Sometime in the next few decades, parts of Britain's road network could be so congested that there will be traffic jams throughout the day and even into the night.
The problem may be worsened by the Government's insistence on reallocating some road space to bus-only lanes, squeezing the capacity available to cars and lorries further.
Academics at Southampton University believe the only way to inject more reliability into motorway travel is to ration road space.
In a paper to be presented to World Roads Federation PIARC's quadrennial congress in Kuala Lumpur next week, they will argue that road space should be rationed as well as paid for by motorists as part of the Government's integrated transport policy.
Southampton's team, put together by its Transportation Research Group, assumes that road pricing is inevitable because demand for road space will outstrip supply, even though there are signs that population growth is beginning to plateau.
Improved telecommunications may have reduced the need for some journeys. But e-commerce and the internet have created new demands for travel by making it easier for people in remote locations to communicate.
At the same time people are living longer and are more mobile when they retire, leading them to want to travel more than the previous generation of pensioners.
The Southampton academics believe the answer to the problems posed is to extend the concept of road pricing.
Their paper argues that instead of charging motorists as they drive under electronic, gantry mounted sensors, motorway operators should charge in advance, rationing road space to those prepared to pay for it.
That way they could ensure that long distance roads never exceed a given capacity, ensuring a smooth flow of traffic. Those failing to book their trips in advance will then have to give up their cars and board train or bus services, which will hopefully have become faster and more reliable.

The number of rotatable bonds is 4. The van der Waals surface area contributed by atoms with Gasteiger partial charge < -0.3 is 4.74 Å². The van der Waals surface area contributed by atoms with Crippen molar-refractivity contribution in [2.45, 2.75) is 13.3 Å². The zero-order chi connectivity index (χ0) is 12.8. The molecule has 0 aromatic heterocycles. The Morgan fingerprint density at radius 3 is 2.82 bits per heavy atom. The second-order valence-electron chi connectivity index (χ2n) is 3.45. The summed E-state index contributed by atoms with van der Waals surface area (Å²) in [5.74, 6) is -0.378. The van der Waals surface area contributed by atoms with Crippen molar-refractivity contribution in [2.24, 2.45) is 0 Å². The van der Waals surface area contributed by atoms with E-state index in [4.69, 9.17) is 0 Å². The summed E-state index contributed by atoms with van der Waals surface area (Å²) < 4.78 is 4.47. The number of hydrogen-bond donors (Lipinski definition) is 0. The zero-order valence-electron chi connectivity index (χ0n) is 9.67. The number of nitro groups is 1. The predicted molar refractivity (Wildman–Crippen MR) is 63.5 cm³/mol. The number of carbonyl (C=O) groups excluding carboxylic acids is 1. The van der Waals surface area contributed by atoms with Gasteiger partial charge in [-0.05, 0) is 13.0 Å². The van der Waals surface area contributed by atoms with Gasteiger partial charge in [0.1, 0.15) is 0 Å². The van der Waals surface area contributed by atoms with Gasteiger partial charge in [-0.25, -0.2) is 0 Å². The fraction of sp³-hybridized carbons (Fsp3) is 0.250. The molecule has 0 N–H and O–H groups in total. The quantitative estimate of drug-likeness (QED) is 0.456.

Anyone who has made the trip from London to Manchester via the M1 and M6 on a weekday will see the obvious benefits of such a plan.
At the moment high traffic volumes, often above the roads' design capacity, bring traffic to a grinding halt. If some motorists were prevented from entering the motorway system in the first place - perhaps because they had failed to reserve a 'journey' - the risk of jams could be eliminated.
The Southampton team believes that reservation systems can also be used by highway operators to manage repairs and maintenance work too.
'If operators have a reasonable idea of the future pattern of traffic (through an advance bookings database) they will be in a better position to manage the network more effectively,' explains the Southampton paper.
'This will call for sophisticated traffic network models, which take the demand registered by the booking system, forecast the future state of the network and identify traffic control/ information strategies that ensure quality of service is maintained.'
Such a development is not hard to conceive, given current advances in computer systems. With electronic booking and possibly even time tabling, the differences between car, rail and even bus travel will be increasingly eroded, especially if motorists have to start their journeys at a prearranged time.